HomeGroupsTalkZeitgeist
Hide this

Results from Google Books

Click on a thumbnail to go to Google Books.

Grief Lessons: Four Plays by Euripides by…
Loading...

Grief Lessons: Four Plays by Euripides (2006)

by Euripides

Other authors: Anne Carson (Translator)

MembersReviewsPopularityAverage ratingMentions
209555,966 (4.17)7

None.

None
Loading...

Sign up for LibraryThing to find out whether you'll like this book.

No current Talk conversations about this book.

» See also 7 mentions

Showing 5 of 5
Skip Carson's glibly self-indulgent prefaces ("If you google 'revenge'..."; "There are days that are foggy in Venice..."; "is all anger sexual?"; etc.); the translations are readable though occasionally flatfooted compared to Arrowsmith or Vellacott. Alkestis comes off best. ( )
  middlemarchhare | Nov 25, 2015 |
Euripides is weird. Anne Carson isn't all that normal. But her translations are very readable, and her mini-essays are suggestive. The Hypolitus drags on a bit, but that's probably Euripides' fault, not Carson's. The best is probably Herakles, if you only want to read one. Better of reading Woodruff's Bacchae instead, I think. ( )
  stillatim | Dec 29, 2013 |
Recommended by fellow GRer Tom, who sounds like he knows what he's talking about.
  AlCracka | Apr 2, 2013 |
Every time I encounter a classical text I haven't read before, I am smacked in the face afresh by how on crack these texts are. Like, I'm USED to the crack of Homer, I'm USED to the crack of Ovid and Vergil, I'm USED to the total crack of everything I read & retained from my various classics courses. But somehow I had not encountered "Hippolytus" or "Alketis" before, and holy WOW are they on CRACK.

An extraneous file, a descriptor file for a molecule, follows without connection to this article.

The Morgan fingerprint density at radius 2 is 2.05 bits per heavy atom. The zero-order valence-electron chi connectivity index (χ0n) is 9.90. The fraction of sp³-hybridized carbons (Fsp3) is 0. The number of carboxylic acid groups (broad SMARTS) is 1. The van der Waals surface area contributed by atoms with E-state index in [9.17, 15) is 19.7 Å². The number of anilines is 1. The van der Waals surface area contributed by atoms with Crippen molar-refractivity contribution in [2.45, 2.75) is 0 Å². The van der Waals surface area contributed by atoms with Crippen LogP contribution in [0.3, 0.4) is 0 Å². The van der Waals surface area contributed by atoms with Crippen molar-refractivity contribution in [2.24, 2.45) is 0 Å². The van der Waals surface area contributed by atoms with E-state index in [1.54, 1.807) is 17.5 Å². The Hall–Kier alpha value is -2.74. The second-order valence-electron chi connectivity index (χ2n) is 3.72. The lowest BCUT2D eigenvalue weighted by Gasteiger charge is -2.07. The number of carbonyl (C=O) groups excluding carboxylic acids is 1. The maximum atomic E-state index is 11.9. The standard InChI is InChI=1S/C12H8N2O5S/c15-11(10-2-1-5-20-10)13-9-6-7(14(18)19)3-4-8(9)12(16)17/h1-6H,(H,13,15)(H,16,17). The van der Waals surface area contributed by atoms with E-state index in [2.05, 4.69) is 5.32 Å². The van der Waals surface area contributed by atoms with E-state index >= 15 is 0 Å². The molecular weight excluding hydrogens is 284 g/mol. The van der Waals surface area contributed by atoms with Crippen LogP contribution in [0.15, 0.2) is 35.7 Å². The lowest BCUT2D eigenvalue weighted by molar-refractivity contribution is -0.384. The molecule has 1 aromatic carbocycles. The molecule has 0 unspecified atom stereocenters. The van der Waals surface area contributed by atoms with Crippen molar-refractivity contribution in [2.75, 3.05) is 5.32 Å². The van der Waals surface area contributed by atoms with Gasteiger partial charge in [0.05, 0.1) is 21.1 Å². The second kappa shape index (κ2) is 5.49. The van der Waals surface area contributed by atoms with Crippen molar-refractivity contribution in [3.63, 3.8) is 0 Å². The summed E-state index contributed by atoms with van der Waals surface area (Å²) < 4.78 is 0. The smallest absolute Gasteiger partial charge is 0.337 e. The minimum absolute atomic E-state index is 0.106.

Like, I cannot even wrap my head around what happened in those stories. They make no sense.

Carson's translations are gorgeous, of course, as Carson's work so reliably is, and her short introductory essays are evocative and haunting. I would highly recommend this if you have a good supply of acid or a high tolerance for WTF. ( )
  cricketbats | Mar 30, 2013 |
I'd read about this book on the bookslut blog, I think, and bought it on a bit of a whim. It sounded interesting, and sometimes I try to read things outside my comfort zone. As I usually am when I do this, I'm glad I did it.

The translation reads very modern without sounding off. The plays seem fresh and like they matter, and the book's title, "Grief Lessons", seems all too apt. Whether it's Herakles or Hekabe or Hippolytos or Alkestis' husband - grief is palpable throughout the plays' tragedies.

The introductions to the plays were helpful and insightful, and in a way the two framing essays were the highpoints of the book for me. A good book, one that doesn't leave your mind so quickly. ( )
  atia | Nov 3, 2008 |
Showing 5 of 5
no reviews | add a review

» Add other authors

Author nameRoleType of authorWork?Status
Euripidesprimary authorall editionscalculated
Carson, AnneTranslatorsecondary authorall editionsconfirmed
You must log in to edit Common Knowledge data.
For more help see the Common Knowledge help page.
Series (with order)
Canonical title
Original title
Alternative titles
Original publication date
People/Characters
Important places
Important events
Related movies
Awards and honors
Epigraph
Dedication
First words
Quotations
Last words
Disambiguation notice
This is a collection of Alcestis; Hecabe; Heracles; and Hippolytos. Please do not combine with editions featuring a different selection of plays.
Publisher's editors
Blurbers
Publisher series
Original language

References to this work on external resources.

Wikipedia in English

None

Book description
Haiku summary

No descriptions found.

No library descriptions found.

Quick Links

Popular covers

Rating

Average: (4.17)
0.5
1
1.5
2
2.5
3 3
3.5 1
4 10
4.5
5 7

NYRB Classics

2 editions of this book were published by NYRB Classics.

Editions: 1590171802, 1590172531

Is this you?

Become a LibraryThing Author.

 

About | Contact | Privacy/Terms | Help/FAQs | Blog | Store | APIs | TinyCat | Legacy Libraries | Early Reviewers | Common Knowledge | 125,505,238 books! | Top bar: Always visible